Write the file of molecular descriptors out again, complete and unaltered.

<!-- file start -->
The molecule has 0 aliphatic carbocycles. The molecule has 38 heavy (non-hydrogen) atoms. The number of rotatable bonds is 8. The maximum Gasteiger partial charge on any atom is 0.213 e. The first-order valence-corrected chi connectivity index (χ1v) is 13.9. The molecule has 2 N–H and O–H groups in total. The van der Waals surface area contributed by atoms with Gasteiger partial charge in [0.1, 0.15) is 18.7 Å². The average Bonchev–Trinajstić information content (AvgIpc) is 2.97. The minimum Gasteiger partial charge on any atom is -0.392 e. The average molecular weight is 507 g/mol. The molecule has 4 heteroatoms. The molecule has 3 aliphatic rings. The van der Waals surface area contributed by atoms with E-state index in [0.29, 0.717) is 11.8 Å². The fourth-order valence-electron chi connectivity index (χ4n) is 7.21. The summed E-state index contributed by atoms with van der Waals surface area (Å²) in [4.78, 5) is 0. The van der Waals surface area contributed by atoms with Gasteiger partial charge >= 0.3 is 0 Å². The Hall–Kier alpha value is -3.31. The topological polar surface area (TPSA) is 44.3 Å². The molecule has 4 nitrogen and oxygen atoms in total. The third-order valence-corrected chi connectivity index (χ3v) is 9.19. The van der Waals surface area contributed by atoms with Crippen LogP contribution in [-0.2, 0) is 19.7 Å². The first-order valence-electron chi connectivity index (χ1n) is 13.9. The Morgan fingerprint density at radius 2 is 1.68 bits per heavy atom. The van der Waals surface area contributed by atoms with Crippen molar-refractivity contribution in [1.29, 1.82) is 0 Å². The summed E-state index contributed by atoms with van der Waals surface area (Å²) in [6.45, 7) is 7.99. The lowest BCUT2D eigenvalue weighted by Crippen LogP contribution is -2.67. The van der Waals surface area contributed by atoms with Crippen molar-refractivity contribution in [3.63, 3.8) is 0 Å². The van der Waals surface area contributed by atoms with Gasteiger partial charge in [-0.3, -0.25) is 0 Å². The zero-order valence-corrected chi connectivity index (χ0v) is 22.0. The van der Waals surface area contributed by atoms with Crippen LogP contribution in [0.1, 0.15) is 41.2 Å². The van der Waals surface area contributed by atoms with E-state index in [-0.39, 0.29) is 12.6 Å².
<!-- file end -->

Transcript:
The molecule has 0 aliphatic carbocycles. The molecule has 38 heavy (non-hydrogen) atoms. The number of rotatable bonds is 8. The maximum Gasteiger partial charge on any atom is 0.213 e. The first-order valence-corrected chi connectivity index (χ1v) is 13.9. The molecule has 2 N–H and O–H groups in total. The van der Waals surface area contributed by atoms with Gasteiger partial charge in [0.1, 0.15) is 18.7 Å². The average Bonchev–Trinajstić information content (AvgIpc) is 2.97. The minimum Gasteiger partial charge on any atom is -0.392 e. The average molecular weight is 507 g/mol. The molecule has 4 heteroatoms. The molecule has 3 aliphatic rings. The van der Waals surface area contributed by atoms with E-state index in [0.29, 0.717) is 11.8 Å². The fourth-order valence-electron chi connectivity index (χ4n) is 7.21. The summed E-state index contributed by atoms with van der Waals surface area (Å²) in [4.78, 5) is 0. The van der Waals surface area contributed by atoms with Gasteiger partial charge >= 0.3 is 0 Å². The Hall–Kier alpha value is -3.31. The topological polar surface area (TPSA) is 44.3 Å². The molecule has 4 nitrogen and oxygen atoms in total. The third-order valence-corrected chi connectivity index (χ3v) is 9.19. The van der Waals surface area contributed by atoms with Crippen LogP contribution in [-0.2, 0) is 19.7 Å². The first-order valence-electron chi connectivity index (χ1n) is 13.9. The Morgan fingerprint density at radius 2 is 1.68 bits per heavy atom. The van der Waals surface area contributed by atoms with Crippen molar-refractivity contribution in [1.29, 1.82) is 0 Å². The summed E-state index contributed by atoms with van der Waals surface area (Å²) in [6.45, 7) is 7.99. The lowest BCUT2D eigenvalue weighted by Crippen LogP contribution is -2.67. The van der Waals surface area contributed by atoms with Crippen molar-refractivity contribution in [3.63, 3.8) is 0 Å². The van der Waals surface area contributed by atoms with Gasteiger partial charge in [-0.3, -0.25) is 0 Å². The zero-order valence-corrected chi connectivity index (χ0v) is 22.0. The van der Waals surface area contributed by atoms with Crippen LogP contribution in [0.1, 0.15) is 41.2 Å². The van der Waals surface area contributed by atoms with E-state index in [-0.39, 0.29) is 12.6 Å².